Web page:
© Copyright 2017 Kelly Craigen, Ryerson University.
The white cane is an object that is most often seen being held in the hands of a person in a public space, as demonstrated in the attached image. Without even seeing the eyes of this person holding the white cane, I am certain that viewers of the image, myself included, are making assumptions about them. Not all people who are visually impaired use a white cane, but every person who does use a white cane like this one is visually impaired; and thus this tool has come to symbolize and signify blindness. So why do some visually impaired people choose to use the white cane?
The white cane is a tool that can support the independent travel of visually impaired people through public spaces by acting as a probe that will help detect the nature of their walking path. The “Hoover Method” is the standard technique used when the white cane is being utilized for this purpose, where the cane is held out in front of the user’s body and moved from side to side to feel for changes or obstructions on the walkway. As it grazes the ground, the white cane makes different vibrations and sounds that can relay information about the nature of the environment that the person is not otherwise able to learn from their vision.
The white cane can also be used as a tool of identification, as it signifies the user’s vision impairment. Without a white cane, the visually impaired person would perhaps appear non-disabled to onlookers, as blindness is typically a disability that is invisible to the eye of a sighted person. There are various reasons why a person may choose to out their vision impairment, most of them safety-related. It allows sighted-people who are occupying the same space to know to give the cane-user more space in the crowd to allow the cane-user the right of way in pedestrian traffic.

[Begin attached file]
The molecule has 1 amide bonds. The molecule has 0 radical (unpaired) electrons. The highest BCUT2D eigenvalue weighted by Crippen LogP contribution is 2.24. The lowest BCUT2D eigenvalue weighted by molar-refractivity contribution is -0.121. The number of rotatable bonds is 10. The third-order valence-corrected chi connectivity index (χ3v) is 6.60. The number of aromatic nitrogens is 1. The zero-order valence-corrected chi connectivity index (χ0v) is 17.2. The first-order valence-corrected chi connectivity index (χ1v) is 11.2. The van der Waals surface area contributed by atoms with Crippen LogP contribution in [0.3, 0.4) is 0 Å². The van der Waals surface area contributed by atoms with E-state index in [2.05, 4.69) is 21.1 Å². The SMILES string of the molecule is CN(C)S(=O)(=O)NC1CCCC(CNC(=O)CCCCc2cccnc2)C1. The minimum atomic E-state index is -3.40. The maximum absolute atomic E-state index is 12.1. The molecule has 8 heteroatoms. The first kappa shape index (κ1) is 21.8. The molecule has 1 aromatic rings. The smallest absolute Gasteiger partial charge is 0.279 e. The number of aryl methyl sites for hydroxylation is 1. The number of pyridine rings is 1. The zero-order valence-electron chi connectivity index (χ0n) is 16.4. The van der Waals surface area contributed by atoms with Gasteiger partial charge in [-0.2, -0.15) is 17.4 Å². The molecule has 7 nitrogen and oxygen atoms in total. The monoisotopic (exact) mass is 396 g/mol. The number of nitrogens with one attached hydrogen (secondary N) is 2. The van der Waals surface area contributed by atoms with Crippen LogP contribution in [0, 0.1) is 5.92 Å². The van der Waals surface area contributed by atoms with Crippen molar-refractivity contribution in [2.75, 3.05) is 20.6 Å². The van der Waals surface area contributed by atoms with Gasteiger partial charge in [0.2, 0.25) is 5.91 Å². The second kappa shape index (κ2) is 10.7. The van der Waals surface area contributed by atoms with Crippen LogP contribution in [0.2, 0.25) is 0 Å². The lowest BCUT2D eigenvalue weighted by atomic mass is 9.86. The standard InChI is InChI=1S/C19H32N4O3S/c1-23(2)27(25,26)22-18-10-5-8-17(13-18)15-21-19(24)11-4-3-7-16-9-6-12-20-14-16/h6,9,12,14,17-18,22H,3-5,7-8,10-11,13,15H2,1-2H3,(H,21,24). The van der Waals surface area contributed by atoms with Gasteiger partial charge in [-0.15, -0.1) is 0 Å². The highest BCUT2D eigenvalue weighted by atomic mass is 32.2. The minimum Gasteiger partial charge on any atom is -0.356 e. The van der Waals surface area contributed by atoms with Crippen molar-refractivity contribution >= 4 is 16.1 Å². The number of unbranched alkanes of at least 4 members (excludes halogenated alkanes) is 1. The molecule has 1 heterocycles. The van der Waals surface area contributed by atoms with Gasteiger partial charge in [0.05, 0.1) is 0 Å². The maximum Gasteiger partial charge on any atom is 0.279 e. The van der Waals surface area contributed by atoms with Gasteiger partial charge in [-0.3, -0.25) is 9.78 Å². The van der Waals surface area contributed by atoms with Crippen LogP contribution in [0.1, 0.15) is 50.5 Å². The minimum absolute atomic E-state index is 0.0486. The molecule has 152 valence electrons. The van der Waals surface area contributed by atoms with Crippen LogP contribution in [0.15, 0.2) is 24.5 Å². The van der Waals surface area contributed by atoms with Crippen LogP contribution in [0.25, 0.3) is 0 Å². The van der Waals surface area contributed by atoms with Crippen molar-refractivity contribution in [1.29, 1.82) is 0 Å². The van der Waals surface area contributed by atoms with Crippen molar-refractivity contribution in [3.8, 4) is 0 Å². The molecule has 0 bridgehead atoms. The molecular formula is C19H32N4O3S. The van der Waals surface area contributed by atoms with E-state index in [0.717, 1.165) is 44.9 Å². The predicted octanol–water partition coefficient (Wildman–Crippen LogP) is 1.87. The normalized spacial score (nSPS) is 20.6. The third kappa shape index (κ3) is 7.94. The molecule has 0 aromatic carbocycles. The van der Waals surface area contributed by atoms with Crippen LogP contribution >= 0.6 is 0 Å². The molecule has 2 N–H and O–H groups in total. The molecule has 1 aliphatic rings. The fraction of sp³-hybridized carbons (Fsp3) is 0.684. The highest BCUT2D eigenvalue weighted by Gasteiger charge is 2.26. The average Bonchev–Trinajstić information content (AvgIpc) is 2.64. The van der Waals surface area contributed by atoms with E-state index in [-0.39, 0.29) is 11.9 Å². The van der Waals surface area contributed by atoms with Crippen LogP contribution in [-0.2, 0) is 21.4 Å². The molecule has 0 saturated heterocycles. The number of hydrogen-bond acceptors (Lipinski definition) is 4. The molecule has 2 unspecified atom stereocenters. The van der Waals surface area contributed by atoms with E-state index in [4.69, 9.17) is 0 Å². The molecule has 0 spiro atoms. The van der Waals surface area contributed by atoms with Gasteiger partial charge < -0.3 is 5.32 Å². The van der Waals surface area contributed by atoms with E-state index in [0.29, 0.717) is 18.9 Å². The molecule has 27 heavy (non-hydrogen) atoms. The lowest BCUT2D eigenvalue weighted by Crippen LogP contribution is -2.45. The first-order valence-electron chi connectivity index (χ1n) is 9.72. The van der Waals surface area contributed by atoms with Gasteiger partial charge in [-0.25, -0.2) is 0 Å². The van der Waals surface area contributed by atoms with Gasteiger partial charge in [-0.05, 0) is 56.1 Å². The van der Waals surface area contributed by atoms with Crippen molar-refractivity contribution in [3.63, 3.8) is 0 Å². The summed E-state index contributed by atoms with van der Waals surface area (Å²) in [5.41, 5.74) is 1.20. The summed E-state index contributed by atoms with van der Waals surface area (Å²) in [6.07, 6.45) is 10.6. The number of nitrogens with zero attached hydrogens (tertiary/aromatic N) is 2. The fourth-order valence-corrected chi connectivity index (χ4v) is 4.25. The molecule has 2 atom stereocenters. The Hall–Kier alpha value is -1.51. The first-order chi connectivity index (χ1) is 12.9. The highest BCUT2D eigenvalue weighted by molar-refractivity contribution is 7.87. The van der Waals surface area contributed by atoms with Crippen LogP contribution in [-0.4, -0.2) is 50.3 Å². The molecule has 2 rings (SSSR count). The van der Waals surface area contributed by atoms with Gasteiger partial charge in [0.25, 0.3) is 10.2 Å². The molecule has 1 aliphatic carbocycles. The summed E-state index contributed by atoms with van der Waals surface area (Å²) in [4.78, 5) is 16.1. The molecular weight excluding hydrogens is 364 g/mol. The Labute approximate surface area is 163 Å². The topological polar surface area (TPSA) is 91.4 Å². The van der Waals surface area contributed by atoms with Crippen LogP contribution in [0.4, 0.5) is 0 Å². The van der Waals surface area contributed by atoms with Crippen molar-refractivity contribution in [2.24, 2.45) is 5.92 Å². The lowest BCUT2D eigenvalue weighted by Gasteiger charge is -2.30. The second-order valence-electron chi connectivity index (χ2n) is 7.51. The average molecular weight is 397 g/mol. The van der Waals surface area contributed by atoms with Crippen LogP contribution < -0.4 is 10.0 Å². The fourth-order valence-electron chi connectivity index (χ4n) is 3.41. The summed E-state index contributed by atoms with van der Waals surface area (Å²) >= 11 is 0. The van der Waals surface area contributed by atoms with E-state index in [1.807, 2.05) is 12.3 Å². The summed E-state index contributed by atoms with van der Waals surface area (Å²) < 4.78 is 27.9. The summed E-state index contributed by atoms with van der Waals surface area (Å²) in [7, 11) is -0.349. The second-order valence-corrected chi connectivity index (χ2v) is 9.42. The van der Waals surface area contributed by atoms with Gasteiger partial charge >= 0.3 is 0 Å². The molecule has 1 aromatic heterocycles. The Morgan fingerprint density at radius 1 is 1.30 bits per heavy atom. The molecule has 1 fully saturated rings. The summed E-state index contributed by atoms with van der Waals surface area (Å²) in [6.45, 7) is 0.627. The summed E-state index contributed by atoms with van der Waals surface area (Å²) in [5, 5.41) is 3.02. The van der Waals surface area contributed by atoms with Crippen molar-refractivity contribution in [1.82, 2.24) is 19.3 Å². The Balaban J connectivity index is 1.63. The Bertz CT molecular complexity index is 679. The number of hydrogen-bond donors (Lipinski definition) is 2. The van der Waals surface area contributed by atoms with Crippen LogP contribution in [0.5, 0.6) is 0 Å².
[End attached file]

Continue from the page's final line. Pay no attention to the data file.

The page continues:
I understand how this white cane can be an aid for the blind and visually impaired. It is a technology that assists blind peoples’ independent movement within a public space and facilitates inclusion into the mundane activity of walking down the street. But neither of those explanations of cane use provide a fully complete answer to the question of “why” the cane is utilized.
Visually impaired people who chose to do so use the cane because the world in which they live has been designed by sighted people for sighted people, and this is a disabling barrier for those who are not sighted. The cane is a tool for visually impaired people to navigate, perhaps both literally and figuratively, their space in an environment that is so often not accessible for them. As sighted people looking at the white cane in this way, it is no longer something that is solely representative of the user’s lack of vision, but it becomes a greater symbol of the dangers and disabling barriers that visually impaired people experience in our occularcentric world.
Sket, Christine. “How to Get a Free White Cane.” Braille Works, October 15, 2014.
Images in this online exhibit are either in the public domain or being used under fair dealing for the purpose of research and are provided solely for the purposes of research, private study, or education.
Elkin, James. “How to Use Your Eyes.” Routledge, 2000.
Kleege, Georgina. “Blindness and Visual Culture: An Eyewitness Account.” The Disability Studies Reader, edited by Lennard J. Davis, Taylor and Francis, 2013, pp. 447-455.
Omansky, Beth. “Blindness and Visual Impairment.” Encyclopedia of Disability, edited by Gary L. Albrecht, Sage Publications, 2006.
Winter, Bill. “10 fascinating facts about the white cane.” Perkins School for the Blind, October 15, 2015.